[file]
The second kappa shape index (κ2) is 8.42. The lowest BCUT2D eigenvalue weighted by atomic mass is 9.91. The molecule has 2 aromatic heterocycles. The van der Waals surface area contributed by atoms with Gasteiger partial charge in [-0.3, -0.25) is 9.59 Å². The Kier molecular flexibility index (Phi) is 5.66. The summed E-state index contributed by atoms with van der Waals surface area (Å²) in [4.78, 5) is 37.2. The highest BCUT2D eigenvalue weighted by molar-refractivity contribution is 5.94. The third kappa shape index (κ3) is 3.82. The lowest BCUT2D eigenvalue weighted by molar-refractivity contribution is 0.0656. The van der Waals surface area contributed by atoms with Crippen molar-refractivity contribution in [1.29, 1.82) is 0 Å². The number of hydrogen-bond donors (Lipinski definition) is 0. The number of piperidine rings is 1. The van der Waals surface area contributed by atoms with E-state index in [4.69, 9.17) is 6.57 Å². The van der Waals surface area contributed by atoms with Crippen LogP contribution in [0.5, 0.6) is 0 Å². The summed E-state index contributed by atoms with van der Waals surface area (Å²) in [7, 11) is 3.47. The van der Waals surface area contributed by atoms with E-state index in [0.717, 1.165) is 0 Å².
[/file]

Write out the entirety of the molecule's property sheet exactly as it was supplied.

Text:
The second kappa shape index (κ2) is 8.42. The lowest BCUT2D eigenvalue weighted by atomic mass is 9.91. The molecule has 2 aromatic heterocycles. The van der Waals surface area contributed by atoms with Gasteiger partial charge in [-0.3, -0.25) is 9.59 Å². The Kier molecular flexibility index (Phi) is 5.66. The summed E-state index contributed by atoms with van der Waals surface area (Å²) in [4.78, 5) is 37.2. The highest BCUT2D eigenvalue weighted by molar-refractivity contribution is 5.94. The third kappa shape index (κ3) is 3.82. The lowest BCUT2D eigenvalue weighted by molar-refractivity contribution is 0.0656. The van der Waals surface area contributed by atoms with Crippen molar-refractivity contribution in [1.29, 1.82) is 0 Å². The number of hydrogen-bond donors (Lipinski definition) is 0. The number of piperidine rings is 1. The van der Waals surface area contributed by atoms with E-state index in [4.69, 9.17) is 6.57 Å². The van der Waals surface area contributed by atoms with Crippen LogP contribution in [0.5, 0.6) is 0 Å². The summed E-state index contributed by atoms with van der Waals surface area (Å²) in [7, 11) is 3.47. The van der Waals surface area contributed by atoms with E-state index in [0.717, 1.165) is 0 Å².